“I recently met with education students who want to develop new educational technologies to teach STEM subjects to New York City high school students—they call themselves ‘edupreneurs,’” says Bachenheimer. “We’re working with nursing students to help them collaborate with computer science students to develop mobile apps for the field of gerontology. Bringing together students from different colleges has been exciting.”
The Center for Entrepreneurship at Fordham University’s Gabelli School of Business opened earlier this year in partnership with New York City mayor Michael Bloom-berg. Fordham’s center includes the 30,000-square-foot Fordham Foundry, the school’s new incubator created in collaboration with the city’s Department of Small Business Services. The Foundry shares space with New York City Business Solutions, a nonprofit that provides resources, funding, and training to small business owners. The school admitted four entrepreneurs to the incubator earlier this year with plans to bring in three more this fall.
Although the center’s purpose is to serve the Fordham community, it also will perform outreach to the surrounding Bronx community, says center co-director Christine Janssen-Selvadurai. This fall, the school began offering workshops and boot camps to local business owners and those who’d like to start businesses. Eventually, the school might open its incubator doors to Bronx-based entrepreneurs.
Over the next year, Janssen-Selvadurai wants to increase the incubator’s capacity from 24 to 50 people, grow the center’s cadre of mentor volunteers, and add events to its calendar. “Our mission is to spark the idea that there are career paths other than corporate,” she says. “Our message is, ‘You can’t find a job? Then go out and create one for yourself. Then create one for somebody else.’ That’s how we’ll refuel this economy.”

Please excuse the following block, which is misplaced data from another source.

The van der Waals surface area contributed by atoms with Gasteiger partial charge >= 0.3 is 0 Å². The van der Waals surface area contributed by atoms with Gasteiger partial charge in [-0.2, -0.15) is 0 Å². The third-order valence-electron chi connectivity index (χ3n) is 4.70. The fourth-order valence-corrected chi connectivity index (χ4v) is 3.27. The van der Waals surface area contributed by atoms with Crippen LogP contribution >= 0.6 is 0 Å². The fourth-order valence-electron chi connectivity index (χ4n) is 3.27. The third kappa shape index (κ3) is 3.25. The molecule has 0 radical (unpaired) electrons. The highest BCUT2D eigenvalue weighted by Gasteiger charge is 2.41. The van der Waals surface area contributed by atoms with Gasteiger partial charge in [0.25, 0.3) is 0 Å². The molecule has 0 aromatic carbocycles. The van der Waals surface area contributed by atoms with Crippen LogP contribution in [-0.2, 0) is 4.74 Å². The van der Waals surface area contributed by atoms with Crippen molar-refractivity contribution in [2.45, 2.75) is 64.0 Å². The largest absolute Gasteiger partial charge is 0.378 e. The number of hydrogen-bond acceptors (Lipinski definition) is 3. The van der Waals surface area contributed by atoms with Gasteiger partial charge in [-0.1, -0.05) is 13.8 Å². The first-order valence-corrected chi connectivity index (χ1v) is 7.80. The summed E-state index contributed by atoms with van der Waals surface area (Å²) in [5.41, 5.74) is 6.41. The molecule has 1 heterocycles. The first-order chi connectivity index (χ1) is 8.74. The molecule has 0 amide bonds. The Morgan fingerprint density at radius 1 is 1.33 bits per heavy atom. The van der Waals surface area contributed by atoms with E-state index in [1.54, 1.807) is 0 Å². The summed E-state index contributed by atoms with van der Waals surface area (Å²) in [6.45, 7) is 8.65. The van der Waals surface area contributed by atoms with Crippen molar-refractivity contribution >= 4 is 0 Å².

From Success to Significance
With entrepreneurship in the spotlight on many campuses, entrepreneurship centers—and the business schools that support them—are moving to the forefront of campus activities. They’re doing so not just through courses and extracurricular programs, but also through research. “A big part of our institute’s mission is to fund more research in the areas of entrepreneurship and innovation,” says Skinner of the London Business School. “We want everything we do to be based on rigorous methods rather than received wisdom and war stories.”
That combination of academic rigor and entrepreneurial activity has helped the Johnson Center “cross the chasm” between business and other disciplines on the IU campus as well, says Kuratko. Deans and faculty from other disciplines who might once have seen business schools as symbols of greed now see them as partners in the search for solutions to their own challenges.“
We’ve translated the idea of ‘success’ to one of ‘significance,’” he says. “When I say that to business students, they tell me it changes their whole view of what they want to do in business. We’re now talking about making a difference in the world, and we’re using entrepreneurship as the vehicle to do that.”
That shift gives business schools a much wider-reaching role than ever before, he adds. “Business is the one discipline that can reach across every college and school on a campus and have true impact. We’re a discipline of significance.”